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Re: [std-proposals] Named auto

From: Oleksandr Koval <oleksandr.koval.dev_at_[hidden]>
Date: Sat, 1 Oct 2022 13:14:35 +0300
That version of Edward looks 100% in line with current syntax but it's too
verbose for me. It requires too much typing even for simple cases.
In the realm of universal template parameters I'd like to have:

auto:[V<T>] v = std::vector<int>{}; // V = std::vector, T = int

void f(const auto:[V]& v);

auto:[T1, T2] [key, value] = get_pair();

Why should we type those `template, class, int` inside [] if it's clear
that it is a placeholder for a template parameter? Taking into account that
this feature is supposed just to provide access to deduced type, I see no
reason to allow it to constrain a kind of template parameters
(type/non-type/template) or parameters themselves with concepts.

Compiler can transform the above into:

template<template auto V, template auto T>
void deduce_v(V<T>);

On Fri, Sep 30, 2022 at 8:31 PM Edward Catmur via Std-Proposals <
std-proposals_at_[hidden]> wrote:

> On Fri, 30 Sept 2022 at 17:38, Lénárd Szolnoki via Std-Proposals <
> std-proposals_at_[hidden]> wrote:
>> Hi,
>> One more syntax proposal that extends P1985's unkiversal template
>> parameter: `template auto`
>> 1. allow `template auto` in any deduced context, for example
>> `vector<template auto> vec = get_vec();`
>> 2. use the syntax `template<class T> auto` to introduce the name `T`.
> Again, syntax. How on earth do you parse this? `template auto` in P1985's
> usage is fine, since it's just alternate for *template-parameter* (or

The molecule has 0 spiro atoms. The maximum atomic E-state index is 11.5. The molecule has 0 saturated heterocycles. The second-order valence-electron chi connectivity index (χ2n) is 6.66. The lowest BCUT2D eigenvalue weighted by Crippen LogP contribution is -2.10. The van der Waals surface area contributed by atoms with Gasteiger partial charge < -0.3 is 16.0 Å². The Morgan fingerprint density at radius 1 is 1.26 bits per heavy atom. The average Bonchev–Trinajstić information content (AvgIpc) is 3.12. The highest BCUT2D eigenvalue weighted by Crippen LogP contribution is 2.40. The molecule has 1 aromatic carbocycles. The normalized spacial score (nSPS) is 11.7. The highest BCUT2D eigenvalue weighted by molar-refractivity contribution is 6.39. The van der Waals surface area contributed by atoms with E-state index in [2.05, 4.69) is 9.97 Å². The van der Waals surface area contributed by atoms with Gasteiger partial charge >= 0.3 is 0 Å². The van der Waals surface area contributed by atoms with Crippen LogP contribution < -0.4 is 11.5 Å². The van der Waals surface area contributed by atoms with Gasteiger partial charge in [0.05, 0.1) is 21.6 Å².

> *type-parameter*), with an alternation on the token `template` with
> *template-head* resolved immediately at the next token (`auto` vs. `<`).
> `vector<auto>` is similarly fine, since `auto` is already a
> *simple-type-specifier*, so that's just a semantic relaxation.
> template<class T> auto x = foo()
>> vector<template<class V> auto> v = get_vec()
>> Some extra stuff:
>> * Introducing a name is optional, you can use `template<class> auto` for
>> a type placeholder, instead of a universal one
>> * you can have nttp or template placeholders too
>> std::array<string, template<size_t arr_size> auto> arr = get_arr();
>> A bit verbose compared to my previously proposed auto<class T>. Honestly,
>> I like that more, but I could live with this.
>> I definitely wouldn't want a syntax where you are required to immediately
>> repeat the introduced name.
> Repeating the name means that you can specify its kind (type, class
> template, value, etc.) and easily see which names are introduced into scope.
> I really don't see the necessity to golf everything; C++ is already
> notoriously hard to parse and you want to make it even harder?
>> Cheers,
>> Lénárd
>> On 30 September 2022 15:01:58 BST, Edward Catmur via Std-Proposals <
>> std-proposals_at_[hidden]> wrote:
>>> On Fri, 30 Sept 2022 at 14:19, Oleksandr Koval <
>>> oleksandr.koval.dev_at_[hidden]> wrote:
>>>> Sorry if this was already discussed, I like `auto<class T>` syntax but
>>>> the problem I see is this:
>>>> std::vector<int> f();
>>>> auto<class T> v = f(); // should T be `std::vector<int>` or just `int`?
>>> That syntax would work as a 2-step process: first you declare entities,
>>> then deduce them. The declaration and deduction should be pretty much the